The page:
Why I cheer
Published: Tuesday, November 27, 2012
Updated: Tuesday, November 27, 2012 22:11
I’ve never written about football before. Never really wanted to, in fact.
I don’t lack opinions. I’ve just always figured the nationwide symphony of analysis, breakdown, love songs and hate music surrounding the Fighting Irish could carry on just as well without me latching onto a microphone or newspaper column, too.
And though this column might seem like it’s breaking that mold, it’s not. Because, as anybody who was watching Saturday night can tell you, this season is about more than football. The goosebumps on our arms and lumps in our throats assured us of that.
Why do we care so much? This is the simple question I’ve asked myself from time to time this season.
I wasn’t the one playing in the Coliseum on Saturday, so why did my stomach feel like Jell-O Jigglers in an earthquake before kickoff? When the clock read all zeroes and it became official — Notre Dame was headed to Miami, with one final rendezvous to determine if this really is a team of destiny — why did I feel as though I had won as well?
What’s the reason for such a high, some might say unhealthy, level of emotional investment?
There’s certainly something to be said for pride and tradition and the Notre Dame family, but in reality it extends deeper than that.
Life is a constant struggle for control. And we do our darnedest to manage things that we have only varying degrees of control over. Whether it’s grades, job searches, investment decisions or any one of a million other things, we convince ourselves the result is totally in our hands, that actions we take can shift the balance so the outcome works in our favor.
It’s true there’s no substitute for hard work and preparation, but in life we’re often in need of a little help and even some luck. Despite our best efforts, sometimes the result is something other than what we expected. And that’s when the boiling point is met.
Doors are slammed. Speeding tickets are issued. You retitle your research paper “52 Pick-Up.” And that diet? “To heck with it, I’m eating the whole quart of mint chip tonight.”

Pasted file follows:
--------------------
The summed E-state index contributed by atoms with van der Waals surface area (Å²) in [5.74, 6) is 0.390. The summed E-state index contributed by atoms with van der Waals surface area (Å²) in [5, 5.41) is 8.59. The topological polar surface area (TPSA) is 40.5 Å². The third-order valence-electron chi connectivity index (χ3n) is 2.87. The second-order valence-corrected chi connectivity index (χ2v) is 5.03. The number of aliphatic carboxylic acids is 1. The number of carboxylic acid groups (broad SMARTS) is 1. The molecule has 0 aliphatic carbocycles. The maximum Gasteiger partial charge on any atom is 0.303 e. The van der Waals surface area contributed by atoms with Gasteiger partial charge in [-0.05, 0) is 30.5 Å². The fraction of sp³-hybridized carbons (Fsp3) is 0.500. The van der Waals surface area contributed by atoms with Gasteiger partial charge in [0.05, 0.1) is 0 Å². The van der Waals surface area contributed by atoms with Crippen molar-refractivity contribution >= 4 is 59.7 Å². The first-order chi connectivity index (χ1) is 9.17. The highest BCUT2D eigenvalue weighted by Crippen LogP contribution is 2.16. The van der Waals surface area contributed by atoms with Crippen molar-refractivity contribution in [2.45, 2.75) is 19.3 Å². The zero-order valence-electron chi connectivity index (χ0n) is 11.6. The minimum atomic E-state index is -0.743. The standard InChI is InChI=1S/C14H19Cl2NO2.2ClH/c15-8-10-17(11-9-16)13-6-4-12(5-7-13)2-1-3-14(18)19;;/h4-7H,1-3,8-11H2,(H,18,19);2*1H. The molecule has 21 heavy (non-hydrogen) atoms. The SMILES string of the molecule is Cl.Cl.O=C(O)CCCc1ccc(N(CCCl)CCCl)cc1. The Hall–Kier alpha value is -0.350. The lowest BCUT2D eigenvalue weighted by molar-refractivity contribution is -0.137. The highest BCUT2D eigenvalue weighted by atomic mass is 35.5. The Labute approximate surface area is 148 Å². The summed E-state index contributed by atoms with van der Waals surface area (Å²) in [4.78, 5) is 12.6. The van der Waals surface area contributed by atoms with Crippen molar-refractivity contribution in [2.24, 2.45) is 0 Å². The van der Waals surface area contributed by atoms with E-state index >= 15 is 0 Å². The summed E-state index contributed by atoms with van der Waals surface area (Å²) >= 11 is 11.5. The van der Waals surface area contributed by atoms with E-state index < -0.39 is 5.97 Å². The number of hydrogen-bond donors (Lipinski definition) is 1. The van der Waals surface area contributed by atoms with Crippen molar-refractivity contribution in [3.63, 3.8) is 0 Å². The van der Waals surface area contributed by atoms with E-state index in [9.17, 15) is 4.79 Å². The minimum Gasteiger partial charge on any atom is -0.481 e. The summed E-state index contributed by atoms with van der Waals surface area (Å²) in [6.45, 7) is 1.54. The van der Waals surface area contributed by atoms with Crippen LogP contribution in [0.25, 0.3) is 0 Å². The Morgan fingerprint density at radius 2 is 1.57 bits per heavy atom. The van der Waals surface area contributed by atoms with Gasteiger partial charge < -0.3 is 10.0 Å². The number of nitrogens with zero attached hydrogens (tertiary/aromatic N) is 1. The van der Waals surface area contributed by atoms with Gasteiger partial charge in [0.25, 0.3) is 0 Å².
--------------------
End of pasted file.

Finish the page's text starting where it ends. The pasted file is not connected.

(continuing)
But asking in vain what we could have or should have done differently is what causes the frustration, at least in my own mind. It’s not the outcome itself, but our own failure to affect the outcome positively when we feel like we could have.
Being a fan takes the fate-in-my-own-hands theorem and shatters it into more pieces than Oregon has tacky uniform combos. We might scream at the TV. We might spend 10 minutes deciding whether to wear the lucky blue flannel or the white Darius Walker jersey for the big game. (I went with the Walker jersey. Never fails — except last year’s USC game, when it failed.)
We might avert our eyes from the cover of Sports Illustrated for a week and maintain couch seating positions after an Irish scoring drive. You might take deep breaths into a brown paper bag on fourth down, or hold your breath altogether if that’s your thing.
But in the end, it won’t make a bit of difference.
Why continue to care even with the knowledge that the outcome is beyond our influence?
Because it’s good for us to care. There’s something refreshing about investing ourselves in that thing which will never be in our control. It’s healthy for the soul. It keeps us young. It cautions us not to take life too seriously, even if that means we have to take football too seriously to realize it.
It’s not studying for a test or prepping for a big interview or picking the right stocks. It’s football, where the only people that truly determine the outcome are the 22 guys with chins straps on.
Being a fan is letting go of control. It’s handing the reins of your agony and ecstasy over to the 22 guys in chin straps.
It feels good to do that. And it’s why I continue to cheer, cheer for old Notre Dame.
John Sandberg is a junior political science major from Littleton, Colo. He can be reached at email@example.com
The views expressed in this column are those of the author and not necessarily those of The Observer.